Although the Internet is at the center of national political debates about civil liberties, it seems as though authorities at every level, from school administrators through the federal government to countries across the globe, have only done more and more to crack down on them in recent years, often in the name of national security or protecting kids from predators. On Wednesday, N.C. Rep. Duane Hall, D-Raleigh, and other legislators across the country announced an effort to reverse that trend and extend online privacy protections to students.

Hall’s legislation would prevent North Carolina students (in both public and private schools) from being forced to hand over passwords to their social media accounts. He introduced similar legislation in 2013—H.B. 864—for employees across the state; that passed the House 77–34, but died in the Senate’s Rules Committee. Hall is expected to introduce the new legislation when the General Assembly reconvenes in late April. (The INDY was told that the actual legislation was not yet ready for dissemination.)

At one of many simultaneous press conferences organized by the local ACLU chapters of 16 different states plus the District of Columbia, Hall stressed the “national, bipartisan” nature of the push, namedropping Republican and Democratic legislators holding similar press conferences in Alabama, New Mexico, Michigan and West Virginia. “The bills across these states vary slightly,” Hall said, “but at issue is our ability to protect our most private thoughts and communications with our friends, families and loved ones.”

On Wednesday, TIME published an op-ed by ACLU executive director Anthony D. Romero and Tenth Amendment Center executive director Michael Boldin explaining both the reasoning behind the push and the range of legislation introduced in states:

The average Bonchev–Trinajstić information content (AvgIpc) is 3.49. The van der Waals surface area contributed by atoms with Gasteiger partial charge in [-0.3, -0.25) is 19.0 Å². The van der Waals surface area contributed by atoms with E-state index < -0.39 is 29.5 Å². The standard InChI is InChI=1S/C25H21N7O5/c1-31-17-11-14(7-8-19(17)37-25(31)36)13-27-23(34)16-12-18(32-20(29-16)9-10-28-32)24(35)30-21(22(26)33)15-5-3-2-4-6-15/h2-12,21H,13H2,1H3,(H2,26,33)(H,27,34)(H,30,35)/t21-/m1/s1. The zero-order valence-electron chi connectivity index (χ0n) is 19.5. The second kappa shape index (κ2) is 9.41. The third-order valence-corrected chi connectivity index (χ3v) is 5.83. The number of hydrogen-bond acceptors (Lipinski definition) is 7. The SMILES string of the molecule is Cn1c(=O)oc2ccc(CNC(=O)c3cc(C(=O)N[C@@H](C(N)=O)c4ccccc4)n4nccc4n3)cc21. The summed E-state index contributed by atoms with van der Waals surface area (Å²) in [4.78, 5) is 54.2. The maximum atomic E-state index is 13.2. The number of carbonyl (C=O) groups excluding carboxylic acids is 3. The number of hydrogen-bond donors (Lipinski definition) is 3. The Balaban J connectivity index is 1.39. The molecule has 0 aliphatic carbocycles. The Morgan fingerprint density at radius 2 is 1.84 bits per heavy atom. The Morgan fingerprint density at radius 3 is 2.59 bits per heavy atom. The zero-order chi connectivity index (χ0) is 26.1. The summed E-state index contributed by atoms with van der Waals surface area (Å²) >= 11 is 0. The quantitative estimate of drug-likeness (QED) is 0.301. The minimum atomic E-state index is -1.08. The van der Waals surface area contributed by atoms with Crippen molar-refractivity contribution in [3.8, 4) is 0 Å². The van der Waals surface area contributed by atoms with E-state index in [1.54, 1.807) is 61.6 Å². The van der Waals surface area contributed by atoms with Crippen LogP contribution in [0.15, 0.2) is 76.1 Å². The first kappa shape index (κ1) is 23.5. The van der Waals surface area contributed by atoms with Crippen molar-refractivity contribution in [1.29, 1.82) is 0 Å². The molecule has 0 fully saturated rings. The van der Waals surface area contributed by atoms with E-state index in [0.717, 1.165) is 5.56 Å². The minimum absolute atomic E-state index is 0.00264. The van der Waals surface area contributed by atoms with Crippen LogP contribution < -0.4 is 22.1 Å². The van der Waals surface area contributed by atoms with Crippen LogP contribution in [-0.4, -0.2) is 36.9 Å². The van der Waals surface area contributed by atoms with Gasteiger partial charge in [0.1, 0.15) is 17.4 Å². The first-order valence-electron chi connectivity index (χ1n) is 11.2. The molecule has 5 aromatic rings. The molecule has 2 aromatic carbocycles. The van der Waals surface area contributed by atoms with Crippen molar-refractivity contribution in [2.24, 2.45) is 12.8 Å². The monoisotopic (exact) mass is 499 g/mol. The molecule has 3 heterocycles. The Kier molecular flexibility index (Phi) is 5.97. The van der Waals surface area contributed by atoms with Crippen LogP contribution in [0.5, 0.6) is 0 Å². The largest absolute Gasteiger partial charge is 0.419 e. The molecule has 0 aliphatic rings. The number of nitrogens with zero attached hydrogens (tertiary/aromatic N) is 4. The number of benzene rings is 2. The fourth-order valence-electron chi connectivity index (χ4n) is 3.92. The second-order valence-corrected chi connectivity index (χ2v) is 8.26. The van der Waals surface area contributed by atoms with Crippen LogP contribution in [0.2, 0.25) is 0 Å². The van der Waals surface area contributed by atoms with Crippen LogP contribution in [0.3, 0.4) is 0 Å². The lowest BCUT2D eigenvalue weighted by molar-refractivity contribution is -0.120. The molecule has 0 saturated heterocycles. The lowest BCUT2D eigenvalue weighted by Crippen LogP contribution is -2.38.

Americans from across the political spectrum have become increasingly outraged and outspoken as they have learned more about growing surveillance by governments and corporations.

At first, when the government began using our cell phones and car license plates to track our movements, there was no official announcement made. No one ever told us that our dreams, fears and aspirations are private only so long as we keep them to ourselves. Should we text or email those thoughts to anyone—even a spouse, friend or doctor—the government could easily access them.

No corporate CEOs have owned up to the fact that our personal data has become so valuable to their profit margins that their companies are willing to utilize every technological tool available in order to capture it, and that they will sell it to anyone willing to pay the price. And they certainly haven’t admitted that our children’s personal information is also valuable, and that the lengths taken to mine it include gaining access to records kept at their schools.

These covert intrusions and escalating erosions of our privacy will continue to worsen unless we choose to fight and resist them.

NSA whistleblower Edward Snowden tweeted his support of the ACLU’s effort.

UNC law student Lindsie Trego, who was standing alongside Hall at the press conference, said that this bill will “prevent censorship and foster personal liberty. A bill like this will allow students to better control and protect their online data and protect the vibrant communities the serve as enclaves for free speech in today’s society.” In response to a question from a N.C. State student, state ACLU executive director Sarah Preston said that the new bill could also protect students’ email accounts.

Other states are looking at further-reaching bills, including ones that address police collection of data. Hall’s not ready to go that far, and says he wants to build upon his previous effort.

“[H.B. 846] already addressed a lot of issues, and it had strong bipartisan support,” Hall said. “That’s something we’d like to work on with a very similar bill again next time.”